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Tosh's Grammy Pawned - Family still at odds over estate

Published:Tuesday | August 9, 2016 | 12:00 AMShereita Grizzle
Peter Tosh
Peter Tosh and his Grammy Award for Best Reggae Recording in 1987. The album was No Nuclear War.

The relationship among family members of late reggae icon Peter Tosh might have taken a turn for the worse.

The Gleaner has learnt that the Grammy Award won by the singer in 1987 and one of his famous guitars are now in the possession of a pawn shop owner in Somerville, Massachusetts, after being sold by a close relative.

According to news obtained from TMZ.com, the family member walked into the shop owned by Dylan McDermitt, some five months ago, wanting to do away with the iconic pieces belonging to Tosh.

In an interview with TMZ, McDermitt revealed that he purchased the Grammy from the relative - whom he refused to name - for US$4,000 and the guitar for US$2,000.

McDermitt is now looking to cash in on his most recent transaction, as he believes the items now in his possession are worth up to US$20,000.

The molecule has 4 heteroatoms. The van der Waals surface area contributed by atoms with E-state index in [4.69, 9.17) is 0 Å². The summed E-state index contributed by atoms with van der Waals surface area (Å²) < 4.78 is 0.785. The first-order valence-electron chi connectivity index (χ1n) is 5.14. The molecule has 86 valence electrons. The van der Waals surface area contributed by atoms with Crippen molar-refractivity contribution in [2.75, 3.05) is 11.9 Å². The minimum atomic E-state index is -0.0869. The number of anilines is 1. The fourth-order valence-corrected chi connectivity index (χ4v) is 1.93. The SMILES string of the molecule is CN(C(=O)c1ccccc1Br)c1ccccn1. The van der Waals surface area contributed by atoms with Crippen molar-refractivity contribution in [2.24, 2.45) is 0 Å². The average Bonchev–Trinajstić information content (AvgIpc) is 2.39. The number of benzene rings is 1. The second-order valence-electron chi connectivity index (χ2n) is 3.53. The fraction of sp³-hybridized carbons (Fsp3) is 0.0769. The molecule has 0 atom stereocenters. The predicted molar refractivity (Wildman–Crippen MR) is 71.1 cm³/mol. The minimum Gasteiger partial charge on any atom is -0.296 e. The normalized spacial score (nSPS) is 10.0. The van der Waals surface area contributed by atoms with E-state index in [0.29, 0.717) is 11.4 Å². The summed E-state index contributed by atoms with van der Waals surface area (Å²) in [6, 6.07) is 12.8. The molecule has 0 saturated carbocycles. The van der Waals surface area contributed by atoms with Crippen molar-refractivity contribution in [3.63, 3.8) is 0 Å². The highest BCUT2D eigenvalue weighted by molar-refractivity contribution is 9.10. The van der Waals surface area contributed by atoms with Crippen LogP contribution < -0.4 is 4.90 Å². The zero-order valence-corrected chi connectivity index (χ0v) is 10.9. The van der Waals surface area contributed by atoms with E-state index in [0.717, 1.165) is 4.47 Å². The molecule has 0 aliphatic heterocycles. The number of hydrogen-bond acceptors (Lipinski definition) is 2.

He told TMZ that he is looking to earn US$15,000 from the sale of the guitar and US$20,000 from the sale of the Grammy.

Though he was hesitant in revealing who the seller was, McDermitt revealed that the transaction stemmed from an ongoing dispute between family members over the late singer's estate.




News first broke in December 2014 that members of the Tosh family were at odds over his estate. In a suit filed in October 2014, Aldrina McIntosh, one of Tosh's daughters, claimed that her younger sister, Niambe McIntosh, had been holding back from her and her eight other siblings.

Tosh, who was murdered back in 1987, died without leaving a will, and as such, his estate had been managed by a court-appointed lawyer until 2009 when Niambe took charge.

In the suit, Aldrina claims that neither she nor her other siblings have received any money from Niambe in more than five years.

The estate of the famed singer, who was part of the world-renowned reggae group, The Wailers, reportedly rakes in between US$150,000 and US$300,000 annually, according to court documents. It is believed that this money is to be split evenly among the 10 siblings each year.

Aldrina believes that her younger sister is hiding some US$1.7 million more in funds and wants her and her other siblings to get their share.

When the story broke in 2014, it was reported that the siblings were in contact with each other and were supposedly working things out. However, in light of this new development, the problem doesn't seem to be close to a resolution.